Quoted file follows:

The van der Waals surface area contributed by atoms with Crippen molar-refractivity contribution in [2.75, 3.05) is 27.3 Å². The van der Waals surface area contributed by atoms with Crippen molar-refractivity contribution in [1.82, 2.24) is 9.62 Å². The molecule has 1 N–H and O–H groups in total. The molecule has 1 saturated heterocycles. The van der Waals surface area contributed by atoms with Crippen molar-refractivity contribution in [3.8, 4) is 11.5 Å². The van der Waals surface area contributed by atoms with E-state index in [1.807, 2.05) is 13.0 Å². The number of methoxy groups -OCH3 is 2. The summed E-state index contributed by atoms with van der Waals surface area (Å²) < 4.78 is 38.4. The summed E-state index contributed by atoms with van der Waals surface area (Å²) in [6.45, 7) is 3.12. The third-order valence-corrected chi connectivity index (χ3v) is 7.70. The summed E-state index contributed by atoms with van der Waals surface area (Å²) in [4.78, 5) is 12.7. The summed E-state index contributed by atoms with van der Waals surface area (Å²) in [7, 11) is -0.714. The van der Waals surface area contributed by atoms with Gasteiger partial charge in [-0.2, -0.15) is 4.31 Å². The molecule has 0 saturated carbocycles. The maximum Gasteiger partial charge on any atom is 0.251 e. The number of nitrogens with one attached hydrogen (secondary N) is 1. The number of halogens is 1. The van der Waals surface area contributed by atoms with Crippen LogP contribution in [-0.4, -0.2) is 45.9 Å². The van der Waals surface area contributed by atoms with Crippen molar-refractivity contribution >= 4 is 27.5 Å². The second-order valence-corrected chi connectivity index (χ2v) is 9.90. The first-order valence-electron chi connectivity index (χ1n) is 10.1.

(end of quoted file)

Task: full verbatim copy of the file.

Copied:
The van der Waals surface area contributed by atoms with Crippen molar-refractivity contribution in [2.75, 3.05) is 27.3 Å². The van der Waals surface area contributed by atoms with Crippen molar-refractivity contribution in [1.82, 2.24) is 9.62 Å². The molecule has 1 N–H and O–H groups in total. The molecule has 1 saturated heterocycles. The van der Waals surface area contributed by atoms with Crippen molar-refractivity contribution in [3.8, 4) is 11.5 Å². The van der Waals surface area contributed by atoms with E-state index in [1.807, 2.05) is 13.0 Å². The number of methoxy groups -OCH3 is 2. The summed E-state index contributed by atoms with van der Waals surface area (Å²) < 4.78 is 38.4. The summed E-state index contributed by atoms with van der Waals surface area (Å²) in [6.45, 7) is 3.12. The third-order valence-corrected chi connectivity index (χ3v) is 7.70. The summed E-state index contributed by atoms with van der Waals surface area (Å²) in [4.78, 5) is 12.7. The summed E-state index contributed by atoms with van der Waals surface area (Å²) in [7, 11) is -0.714. The van der Waals surface area contributed by atoms with Gasteiger partial charge in [-0.2, -0.15) is 4.31 Å². The molecule has 0 saturated carbocycles. The maximum Gasteiger partial charge on any atom is 0.251 e. The number of nitrogens with one attached hydrogen (secondary N) is 1. The number of halogens is 1. The van der Waals surface area contributed by atoms with Crippen LogP contribution in [-0.4, -0.2) is 45.9 Å². The van der Waals surface area contributed by atoms with Crippen molar-refractivity contribution >= 4 is 27.5 Å². The second-order valence-corrected chi connectivity index (χ2v) is 9.90. The first-order valence-electron chi connectivity index (χ1n) is 10.1.